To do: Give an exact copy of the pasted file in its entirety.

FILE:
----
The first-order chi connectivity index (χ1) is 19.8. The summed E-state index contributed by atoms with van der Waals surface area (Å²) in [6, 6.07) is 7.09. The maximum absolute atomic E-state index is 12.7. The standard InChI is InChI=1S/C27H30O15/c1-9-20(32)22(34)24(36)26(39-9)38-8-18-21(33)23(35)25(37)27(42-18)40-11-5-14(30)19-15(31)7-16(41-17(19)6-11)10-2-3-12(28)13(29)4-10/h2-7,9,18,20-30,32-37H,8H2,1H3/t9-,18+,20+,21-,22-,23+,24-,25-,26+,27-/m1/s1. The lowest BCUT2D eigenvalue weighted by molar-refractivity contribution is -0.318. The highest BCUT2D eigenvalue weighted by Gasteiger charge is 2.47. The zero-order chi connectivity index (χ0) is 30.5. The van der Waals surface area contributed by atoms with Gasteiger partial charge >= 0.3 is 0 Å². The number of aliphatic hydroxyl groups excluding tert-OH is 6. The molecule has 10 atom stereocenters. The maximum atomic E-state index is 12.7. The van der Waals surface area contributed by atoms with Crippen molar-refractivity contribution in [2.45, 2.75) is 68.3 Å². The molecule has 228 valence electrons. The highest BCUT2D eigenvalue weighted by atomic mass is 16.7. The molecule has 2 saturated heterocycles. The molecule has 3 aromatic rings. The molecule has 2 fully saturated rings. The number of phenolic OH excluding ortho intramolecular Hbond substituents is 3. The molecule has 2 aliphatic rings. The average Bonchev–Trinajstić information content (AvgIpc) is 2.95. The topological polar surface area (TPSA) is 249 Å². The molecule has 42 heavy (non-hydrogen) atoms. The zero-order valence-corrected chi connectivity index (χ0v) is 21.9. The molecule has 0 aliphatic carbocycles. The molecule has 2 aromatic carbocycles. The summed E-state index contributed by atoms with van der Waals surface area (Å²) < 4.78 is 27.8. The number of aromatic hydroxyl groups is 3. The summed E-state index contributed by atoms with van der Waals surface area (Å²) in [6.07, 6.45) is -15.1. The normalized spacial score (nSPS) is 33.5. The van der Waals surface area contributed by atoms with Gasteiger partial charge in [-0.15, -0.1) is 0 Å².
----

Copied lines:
The first-order chi connectivity index (χ1) is 19.8. The summed E-state index contributed by atoms with van der Waals surface area (Å²) in [6, 6.07) is 7.09. The maximum absolute atomic E-state index is 12.7. The standard InChI is InChI=1S/C27H30O15/c1-9-20(32)22(34)24(36)26(39-9)38-8-18-21(33)23(35)25(37)27(42-18)40-11-5-14(30)19-15(31)7-16(41-17(19)6-11)10-2-3-12(28)13(29)4-10/h2-7,9,18,20-30,32-37H,8H2,1H3/t9-,18+,20+,21-,22-,23+,24-,25-,26+,27-/m1/s1. The lowest BCUT2D eigenvalue weighted by molar-refractivity contribution is -0.318. The highest BCUT2D eigenvalue weighted by Gasteiger charge is 2.47. The zero-order chi connectivity index (χ0) is 30.5. The van der Waals surface area contributed by atoms with Gasteiger partial charge >= 0.3 is 0 Å². The number of aliphatic hydroxyl groups excluding tert-OH is 6. The molecule has 10 atom stereocenters. The maximum atomic E-state index is 12.7. The van der Waals surface area contributed by atoms with Crippen molar-refractivity contribution in [2.45, 2.75) is 68.3 Å². The molecule has 228 valence electrons. The highest BCUT2D eigenvalue weighted by atomic mass is 16.7. The molecule has 2 saturated heterocycles. The molecule has 3 aromatic rings. The molecule has 2 fully saturated rings. The number of phenolic OH excluding ortho intramolecular Hbond substituents is 3. The molecule has 2 aliphatic rings. The average Bonchev–Trinajstić information content (AvgIpc) is 2.95. The topological polar surface area (TPSA) is 249 Å². The molecule has 42 heavy (non-hydrogen) atoms. The zero-order valence-corrected chi connectivity index (χ0v) is 21.9. The molecule has 0 aliphatic carbocycles. The molecule has 2 aromatic carbocycles. The summed E-state index contributed by atoms with van der Waals surface area (Å²) < 4.78 is 27.8. The number of aromatic hydroxyl groups is 3. The summed E-state index contributed by atoms with van der Waals surface area (Å²) in [6.07, 6.45) is -15.1. The normalized spacial score (nSPS) is 33.5. The van der Waals surface area contributed by atoms with Gasteiger partial charge in [-0.15, -0.1) is 0 Å².